Local teachers have backed police calls for parents to talk to their children about staying safe online.
As national Safer Internet Day (February 7) approaches, the PSNI have urged families to have a conversation around the potential threats - after concerned parents in North Belfast reported a suspicious stranger contacting their child online.
Local support agencies working with grooming victims say the problem is universal with a child from Northern Ireland falling victim to online sexual exploitation every three days (NSPCC).
“These statistics are shocking, especially as so many children have turned up at school this term with phones and tablets they got at Christmas. As educators we do all we can to ensure they know how to stay safe, but we need support,” said Avril Hall Callaghan, General Secretary of the Ulster Teachers’ Union.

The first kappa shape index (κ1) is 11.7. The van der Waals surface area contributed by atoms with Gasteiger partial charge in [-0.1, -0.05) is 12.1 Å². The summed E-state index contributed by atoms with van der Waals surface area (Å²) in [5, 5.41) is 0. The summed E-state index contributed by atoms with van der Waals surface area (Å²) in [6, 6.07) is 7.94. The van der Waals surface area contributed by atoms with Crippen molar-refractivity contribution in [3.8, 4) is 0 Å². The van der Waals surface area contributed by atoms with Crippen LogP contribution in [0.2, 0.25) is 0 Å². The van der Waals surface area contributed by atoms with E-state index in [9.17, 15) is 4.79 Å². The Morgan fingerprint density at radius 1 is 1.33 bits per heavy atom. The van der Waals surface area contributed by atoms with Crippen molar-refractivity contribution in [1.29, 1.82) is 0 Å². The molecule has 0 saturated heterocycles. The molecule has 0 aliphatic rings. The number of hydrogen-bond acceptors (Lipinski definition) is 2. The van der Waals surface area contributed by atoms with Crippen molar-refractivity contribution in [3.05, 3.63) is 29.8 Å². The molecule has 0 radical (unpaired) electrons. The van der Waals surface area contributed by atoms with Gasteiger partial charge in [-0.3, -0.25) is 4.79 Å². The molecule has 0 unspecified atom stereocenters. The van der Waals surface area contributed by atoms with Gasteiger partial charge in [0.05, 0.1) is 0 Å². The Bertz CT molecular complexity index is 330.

“The internet is so integral to all our lives today but social media is especially so to young people. Sadly, however, because they are young and inexperienced in life they can fall foul of adults who want to take advantage of their naivity.
“It is vital that our children are equipped with the protection they need to navigate these dangers.
"We recognise the critical need for joined-up working, timely sharing of information and collective action to protect victims of abuse and address this issue. The welfare of the victims is absolutely paramount.
“However, teachers must be properly trained and adequately supported if they are to fulfil this role. Failure to properly fund this area could put children at risk.
"Empowering young people through awareness raising and e-safety are two critical elements in helping them protect themselves as part of an overall strategy – but again, if teachers are to deliver this they must be adequately trained and they need the back-up of the child’s family at home.
"Parents should know what sites their children enjoy visiting, how they stay safe online and make sure they know what to do if they are concerned about anyone who approaches them online.”